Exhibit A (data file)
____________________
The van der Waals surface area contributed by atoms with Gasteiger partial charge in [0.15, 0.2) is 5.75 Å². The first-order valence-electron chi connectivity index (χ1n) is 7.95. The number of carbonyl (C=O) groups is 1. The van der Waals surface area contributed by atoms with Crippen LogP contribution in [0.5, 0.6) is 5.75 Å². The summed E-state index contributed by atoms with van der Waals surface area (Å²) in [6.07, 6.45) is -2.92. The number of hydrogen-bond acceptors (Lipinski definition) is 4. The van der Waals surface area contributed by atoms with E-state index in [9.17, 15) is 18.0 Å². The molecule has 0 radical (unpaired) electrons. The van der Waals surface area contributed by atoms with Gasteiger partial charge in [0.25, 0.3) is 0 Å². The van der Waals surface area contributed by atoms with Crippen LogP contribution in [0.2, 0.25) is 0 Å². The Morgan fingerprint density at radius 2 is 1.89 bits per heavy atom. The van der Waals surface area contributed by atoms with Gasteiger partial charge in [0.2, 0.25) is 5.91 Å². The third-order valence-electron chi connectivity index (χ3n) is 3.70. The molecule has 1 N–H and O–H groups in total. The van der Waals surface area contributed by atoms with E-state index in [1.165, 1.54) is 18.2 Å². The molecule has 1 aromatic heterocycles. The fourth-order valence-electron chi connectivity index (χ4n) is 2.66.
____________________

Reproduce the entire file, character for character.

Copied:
The van der Waals surface area contributed by atoms with Gasteiger partial charge in [0.15, 0.2) is 5.75 Å². The first-order valence-electron chi connectivity index (χ1n) is 7.95. The number of carbonyl (C=O) groups is 1. The van der Waals surface area contributed by atoms with Crippen LogP contribution in [0.5, 0.6) is 5.75 Å². The summed E-state index contributed by atoms with van der Waals surface area (Å²) in [6.07, 6.45) is -2.92. The number of hydrogen-bond acceptors (Lipinski definition) is 4. The van der Waals surface area contributed by atoms with E-state index in [9.17, 15) is 18.0 Å². The molecule has 0 radical (unpaired) electrons. The van der Waals surface area contributed by atoms with Gasteiger partial charge in [0.25, 0.3) is 0 Å². The van der Waals surface area contributed by atoms with Crippen LogP contribution in [0.2, 0.25) is 0 Å². The Morgan fingerprint density at radius 2 is 1.89 bits per heavy atom. The van der Waals surface area contributed by atoms with Gasteiger partial charge in [0.2, 0.25) is 5.91 Å². The third-order valence-electron chi connectivity index (χ3n) is 3.70. The molecule has 1 N–H and O–H groups in total. The van der Waals surface area contributed by atoms with E-state index in [1.165, 1.54) is 18.2 Å². The molecule has 1 aromatic heterocycles. The fourth-order valence-electron chi connectivity index (χ4n) is 2.66.